The ratio of the two Moon observers' time dilation factors, however, differs from 1 by only a part in $10^{13}$ or so, and results in a difference in elapsed time of only about 9 nanoseconds between successive overhead passages of the Moon. That is detectable with current technology, but is much closer to the limit of accuracy of our best current atomic clocks.

6. Aug 17, 2016

### hsdrop

wow thank you so much for the math make me wonder that the farther and farther out we look as a hole how earth time would dilation in relationship to the solar system( other planets and moons around the sun) and milky way or even other galaxies

i will admit that it feels a bit counter intu vided to think of everything moving through time at different rates compared to everything else even throw the truth has been proven to be what it is thank you again

7. Aug 18, 2016

### Staff: Mentor

If we want to make these comparisons we have to take into account more gravity fields. For example, if we want to compare with an observer outside the solar system, we have to include the Sun's gravity (and possibly the gravity of other planets). If we want to compare with an observer outside our galaxy, we have to include the galaxy's gravity. That basically means adding more terms under the square root in the formula I gave, each one with a different $M$ (the sun's mass or the galaxy's mass) and a different $r$ (the distance from the center of the sun or the center of the galaxy). We also have to consider speeds relative to the appropriate center of mass (solar system or galaxy).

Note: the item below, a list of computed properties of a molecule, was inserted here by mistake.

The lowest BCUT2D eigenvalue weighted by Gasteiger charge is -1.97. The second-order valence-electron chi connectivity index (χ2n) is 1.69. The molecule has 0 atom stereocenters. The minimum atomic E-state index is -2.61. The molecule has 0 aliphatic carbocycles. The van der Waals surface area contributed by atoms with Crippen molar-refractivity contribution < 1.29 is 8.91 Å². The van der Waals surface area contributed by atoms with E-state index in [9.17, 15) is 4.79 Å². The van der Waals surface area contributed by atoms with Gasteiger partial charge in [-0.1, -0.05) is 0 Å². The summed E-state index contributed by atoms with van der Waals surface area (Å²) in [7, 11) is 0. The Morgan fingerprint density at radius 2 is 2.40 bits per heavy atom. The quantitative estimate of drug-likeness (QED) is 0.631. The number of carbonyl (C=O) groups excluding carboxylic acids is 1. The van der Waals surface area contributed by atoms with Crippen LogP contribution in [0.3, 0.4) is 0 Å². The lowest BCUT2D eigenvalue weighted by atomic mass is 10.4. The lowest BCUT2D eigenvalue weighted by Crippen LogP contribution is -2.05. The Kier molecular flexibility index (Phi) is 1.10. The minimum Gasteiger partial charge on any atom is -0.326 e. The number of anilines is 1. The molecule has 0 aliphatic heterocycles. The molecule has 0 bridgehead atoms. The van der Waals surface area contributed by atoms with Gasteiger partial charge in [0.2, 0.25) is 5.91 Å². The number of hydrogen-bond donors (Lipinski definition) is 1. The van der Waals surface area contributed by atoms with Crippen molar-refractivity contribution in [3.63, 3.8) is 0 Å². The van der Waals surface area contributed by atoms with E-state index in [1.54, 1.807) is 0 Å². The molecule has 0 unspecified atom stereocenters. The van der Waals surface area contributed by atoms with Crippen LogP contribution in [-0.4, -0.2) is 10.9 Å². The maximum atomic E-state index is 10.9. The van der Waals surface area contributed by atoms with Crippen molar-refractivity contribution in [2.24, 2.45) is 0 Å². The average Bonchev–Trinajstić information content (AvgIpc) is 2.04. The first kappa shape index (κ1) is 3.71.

If we include a term for the sun's gravity and consider an observer on Earth, who will be 1 AU from the Sun and be moving at the Earth's orbital velocity (we can adjust if we like for the radius of the Earth and the velocity of the Earth's rotation), we get a time dilation factor of

0.9999999842799239,

which is already less than 1 by much more than the factor we calculated for the Earth observer just using the Earth's gravity and the Moon's. The factor for the observer on the Moon, including the Sun's gravity and using velocity relative to the center of mass of the solar system, is

0.999999984744275,

which is still closer to 1, so the Moon observer's clock will still be running faster than the Earth observer's clock.

I'll leave it to you to look up numbers for the galaxy and work out time dilation factors for that case.